Police union chief blasts allegations of brutality
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The head of the Minneapolis, Minnesota, police officers' union on Thursday vehemently denied allegations of police brutality, suggesting accounts of a beating of an American Indian man and women were false.

At a news conference, Sgt. John Delmonico, president of the Police Officers Federation, blasted media attention of the incident, which was reported by Indian leaders a day earlier. He said evidence will show that the two police officers involved did not assault or urinate on anyone, as has been suggested.

"We will do whatever we have to cooperate to prove this did not happen," Delmonico said.

But those words were tempered by police chief Robert Olson, who also spoke at the conference. He was quick to point out that the police department hasn't arrived at any conclusion and said a pending investigation will determine what will happen, if anything, to the accused officers.

"If if any fact any of these allegations are true, they are very, very serious and will result in disciplinary action," he said. "There's no question about that."

The comments came in response to a news conference held on Wednesday to air the complaints of police brutality. According to those who spoke, two police officers, whose identity was unknown at the time, last Friday night dropped the man and woman off at a housing complex in Minneapolis, beat the man and possibly urinated on him. After a resident called 911, two off-duty police officers, who happened to be near the complex, took the man and woman to a hospital.

Delmonico said the two officers -- whom he described as "pretty stressed out" -- came to him after seeing the media reports. They denied abandoning the man and woman in the cold, he said. The temperature that night reached a low of two degrees above zero.

"They got them out of their squad car," he said. "They were standing when they left."

Indian leaders on Wednesday said the man and woman were homeless and intoxicated, which the police officials confirmed. When asked why they were taken to the housing complex, Delmonico said the officers were told they lived there.

Both officers are cooperating with the ongoing investigation, according to Delmonico and Olson, who wouldn't release the names. Olson said both have been suspended with pay and were assigned to home duty.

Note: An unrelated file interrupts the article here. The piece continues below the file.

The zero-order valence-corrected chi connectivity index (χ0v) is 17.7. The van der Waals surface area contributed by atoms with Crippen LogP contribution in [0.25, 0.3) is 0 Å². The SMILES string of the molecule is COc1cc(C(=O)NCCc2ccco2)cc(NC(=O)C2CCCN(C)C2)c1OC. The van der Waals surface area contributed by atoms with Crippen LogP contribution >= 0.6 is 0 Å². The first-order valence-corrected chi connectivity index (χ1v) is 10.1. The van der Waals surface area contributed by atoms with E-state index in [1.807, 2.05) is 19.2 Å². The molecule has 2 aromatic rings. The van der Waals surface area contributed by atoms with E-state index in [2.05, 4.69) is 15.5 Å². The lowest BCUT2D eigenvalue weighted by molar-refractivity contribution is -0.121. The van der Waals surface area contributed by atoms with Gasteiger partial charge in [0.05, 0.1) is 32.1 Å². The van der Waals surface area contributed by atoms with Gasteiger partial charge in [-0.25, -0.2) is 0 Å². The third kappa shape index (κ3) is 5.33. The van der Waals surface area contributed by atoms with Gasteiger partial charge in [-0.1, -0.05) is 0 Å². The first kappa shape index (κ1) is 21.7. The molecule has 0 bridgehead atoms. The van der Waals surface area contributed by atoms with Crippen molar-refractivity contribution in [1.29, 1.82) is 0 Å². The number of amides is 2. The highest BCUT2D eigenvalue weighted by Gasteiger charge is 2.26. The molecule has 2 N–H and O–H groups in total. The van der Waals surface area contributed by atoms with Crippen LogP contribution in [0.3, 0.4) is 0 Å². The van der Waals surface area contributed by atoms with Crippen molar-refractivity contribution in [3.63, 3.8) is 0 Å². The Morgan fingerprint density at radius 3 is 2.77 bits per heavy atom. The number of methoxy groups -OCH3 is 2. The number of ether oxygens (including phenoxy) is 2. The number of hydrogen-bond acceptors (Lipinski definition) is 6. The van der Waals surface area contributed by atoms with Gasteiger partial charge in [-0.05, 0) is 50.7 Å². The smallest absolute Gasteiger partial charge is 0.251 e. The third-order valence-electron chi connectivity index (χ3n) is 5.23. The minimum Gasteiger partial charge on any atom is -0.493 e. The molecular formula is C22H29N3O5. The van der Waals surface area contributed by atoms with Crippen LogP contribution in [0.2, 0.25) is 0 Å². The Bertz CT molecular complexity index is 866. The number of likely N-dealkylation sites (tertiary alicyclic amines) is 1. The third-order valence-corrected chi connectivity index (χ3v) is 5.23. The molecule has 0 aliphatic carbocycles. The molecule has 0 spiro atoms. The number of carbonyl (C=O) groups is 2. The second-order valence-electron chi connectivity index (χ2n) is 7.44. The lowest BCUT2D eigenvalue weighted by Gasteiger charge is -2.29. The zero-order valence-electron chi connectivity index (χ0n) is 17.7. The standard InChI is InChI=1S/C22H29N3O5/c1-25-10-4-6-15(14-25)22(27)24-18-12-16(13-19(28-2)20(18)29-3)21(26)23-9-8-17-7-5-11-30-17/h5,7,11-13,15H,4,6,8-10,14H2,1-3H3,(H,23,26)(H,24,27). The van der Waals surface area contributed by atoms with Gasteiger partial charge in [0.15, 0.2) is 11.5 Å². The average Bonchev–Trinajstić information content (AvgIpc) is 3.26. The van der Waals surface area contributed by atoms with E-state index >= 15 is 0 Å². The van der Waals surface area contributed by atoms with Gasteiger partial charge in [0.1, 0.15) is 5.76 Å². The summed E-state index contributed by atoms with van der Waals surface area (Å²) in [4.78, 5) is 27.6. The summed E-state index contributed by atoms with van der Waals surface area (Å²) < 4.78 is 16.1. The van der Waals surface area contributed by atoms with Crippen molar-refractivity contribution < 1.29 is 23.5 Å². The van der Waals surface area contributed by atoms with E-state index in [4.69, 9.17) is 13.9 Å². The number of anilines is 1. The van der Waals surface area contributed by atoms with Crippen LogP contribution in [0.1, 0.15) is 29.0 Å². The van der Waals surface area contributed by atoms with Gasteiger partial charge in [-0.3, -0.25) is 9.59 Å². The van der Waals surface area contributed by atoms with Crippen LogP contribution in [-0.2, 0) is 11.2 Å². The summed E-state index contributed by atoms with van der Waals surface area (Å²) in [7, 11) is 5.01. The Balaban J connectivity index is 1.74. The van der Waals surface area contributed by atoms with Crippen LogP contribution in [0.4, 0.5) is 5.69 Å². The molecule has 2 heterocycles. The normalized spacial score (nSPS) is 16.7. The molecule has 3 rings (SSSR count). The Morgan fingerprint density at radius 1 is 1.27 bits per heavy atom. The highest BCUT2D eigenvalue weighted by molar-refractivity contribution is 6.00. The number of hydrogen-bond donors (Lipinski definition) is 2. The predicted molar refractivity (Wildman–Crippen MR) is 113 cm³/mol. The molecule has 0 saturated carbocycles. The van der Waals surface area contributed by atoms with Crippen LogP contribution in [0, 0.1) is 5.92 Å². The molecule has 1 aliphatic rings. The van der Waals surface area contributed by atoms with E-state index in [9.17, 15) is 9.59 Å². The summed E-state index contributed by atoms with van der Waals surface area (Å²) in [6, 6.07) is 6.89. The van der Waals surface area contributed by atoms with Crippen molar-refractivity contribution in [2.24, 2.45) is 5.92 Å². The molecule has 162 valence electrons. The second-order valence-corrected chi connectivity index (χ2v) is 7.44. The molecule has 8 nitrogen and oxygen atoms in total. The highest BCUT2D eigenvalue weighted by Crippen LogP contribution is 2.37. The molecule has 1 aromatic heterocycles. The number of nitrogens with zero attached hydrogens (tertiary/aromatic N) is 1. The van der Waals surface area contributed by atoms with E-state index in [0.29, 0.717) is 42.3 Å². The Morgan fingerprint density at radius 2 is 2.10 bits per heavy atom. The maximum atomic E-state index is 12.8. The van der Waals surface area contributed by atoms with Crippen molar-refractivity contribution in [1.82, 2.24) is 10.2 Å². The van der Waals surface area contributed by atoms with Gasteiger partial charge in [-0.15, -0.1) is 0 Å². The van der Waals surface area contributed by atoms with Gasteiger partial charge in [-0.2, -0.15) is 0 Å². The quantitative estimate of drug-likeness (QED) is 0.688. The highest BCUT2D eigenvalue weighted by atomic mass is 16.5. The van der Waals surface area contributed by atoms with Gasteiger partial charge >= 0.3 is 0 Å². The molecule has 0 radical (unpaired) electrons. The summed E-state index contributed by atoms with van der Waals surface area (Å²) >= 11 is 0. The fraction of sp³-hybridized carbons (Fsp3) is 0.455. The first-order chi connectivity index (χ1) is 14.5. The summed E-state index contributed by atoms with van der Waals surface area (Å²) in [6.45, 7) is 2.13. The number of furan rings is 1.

Even if the beating allegations are untrue, Olson said the officers may have abused their "discretion" by leaving the man and women in the cold. "At the very least, if in fact a person, an officer, in zero degree weather dumped out a person who is a vulnerable person . . . and left them laying in the snow in that parking lot," he said, "that is wrong."

Police brutality against Indians made waves in Minneapolis a decade ago, when two men were awarded $100,000 after being stuffed in the trunk of a squad car. Two officers were found to have violated the civil and human rights of Charles Lone Eagle and John Boney.

Leaving intoxicated individuals in the freezing cold, which can lead to death, is a practice that has been reported by Natives in Alaska and Canada. In Saskatchewan, Canada, tribal leaders and members have long made those accusations against police but they were rejected as false until a Native man came forward with his personal account.

The incident resulted in the conviction of two white police officers in Saskatoon, who admitted leaving the man in the cold. The conviction is on appeal.

Relevant Links:
Minneapolis Police Officers Federation -
Minneapolis Police Department -
Starlight Tours, from the CBC -

Related Stories:
Police in Minn. accused of brutality (1/30)

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